An Energy Company Once Worth a Billion Dollars Is Putting Itself Up for SaleMatthew Monks
Niska Gas Storage Partners LLC, the natural gas-storage company whose value has collapsed as energy prices slumped, is exploring a sale.
Niska, controlled by private equity funds Riverstone Holdings and Carlyle Group LP, is working with Evercore Partners Inc. to find a buyer, according to a statement Wednesday. The sale is part of a broader restructuring effort that’s come as Niska struggles to revive its prospects amid a natural gas glut. In February, the company ceased distributions to shareholders to preserve cash.
Niska is one of many small companies in the energy industry, from explorers to oil-services providers, that have struggled as oil prices halved since June. Companies are slashing spending, suspending projects, and laying off workers to preserve cash while they look for investors still willing to bet on a recovery.
Niska stores gas for energy producers, investors, and power companies that want to hold onto it until cold weather or other factors push up demand -- and prices. The problem for Niska: a surge in gas production on the East Coast of the U.S. and elsewhere means customers aren’t stockpiling as much gas as they used to.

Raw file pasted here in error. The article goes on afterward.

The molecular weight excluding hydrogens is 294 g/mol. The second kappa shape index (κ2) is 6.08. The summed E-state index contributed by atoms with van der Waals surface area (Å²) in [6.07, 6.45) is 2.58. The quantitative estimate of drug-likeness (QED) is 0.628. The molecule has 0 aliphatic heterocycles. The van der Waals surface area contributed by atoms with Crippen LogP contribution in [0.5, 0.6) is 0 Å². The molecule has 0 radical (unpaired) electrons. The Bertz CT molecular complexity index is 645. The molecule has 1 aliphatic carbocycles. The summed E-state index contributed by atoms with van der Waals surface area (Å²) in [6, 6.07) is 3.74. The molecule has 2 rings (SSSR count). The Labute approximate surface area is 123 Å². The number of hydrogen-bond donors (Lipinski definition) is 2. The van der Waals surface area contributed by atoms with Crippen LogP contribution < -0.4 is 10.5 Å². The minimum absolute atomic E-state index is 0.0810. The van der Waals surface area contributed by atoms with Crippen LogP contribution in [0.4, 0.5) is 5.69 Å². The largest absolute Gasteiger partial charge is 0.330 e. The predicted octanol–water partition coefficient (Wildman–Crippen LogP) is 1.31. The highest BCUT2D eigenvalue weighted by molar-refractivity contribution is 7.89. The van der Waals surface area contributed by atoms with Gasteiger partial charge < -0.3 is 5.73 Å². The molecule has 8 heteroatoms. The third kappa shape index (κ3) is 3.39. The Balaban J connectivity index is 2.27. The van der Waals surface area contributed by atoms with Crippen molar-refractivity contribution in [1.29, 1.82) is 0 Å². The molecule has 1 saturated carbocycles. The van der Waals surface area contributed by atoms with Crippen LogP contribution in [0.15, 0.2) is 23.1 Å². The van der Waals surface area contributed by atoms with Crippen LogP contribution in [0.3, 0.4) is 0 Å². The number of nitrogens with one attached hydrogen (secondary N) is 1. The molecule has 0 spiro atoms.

Amid the energy-price slump, Niska’s share price has fallen from a closing high of $16.32 last May to below $2 at the end of trading Tuesday.
The shares rose Wednesday after Bloomberg reported the sale effort. The gained 13.6 percent to $2.25 by the close of trading in New York, giving it a market value of $85.5 million. Any buyer would also have to absorb nearly $827 million in debt, data compiled by Bloomberg show.
Riverstone and Carlyle control about 54 percent of Niska’s outstanding shares, according to data compiled by Bloomberg. They acquired the business from Canadian oil and gas company Encana Corp. for about $1.5 billion in 2006, data compiled by Bloomberg show. The company raised $413 million in a 2010 initial public offering, pricing its shares at $20.50.
Niska, which describes itself as the largest independent provider of natural gas storage in North America, reported a loss of $260 million in the quarter ended Dec. 31, compared with a loss of $13.4 million a year earlier.
Boardwalk Pipeline Partners LP and Crestwood Midstream Partners LP, which also provide gas-storage services, have also struggled, but they are less vulnerable than Niska because they are more diversified.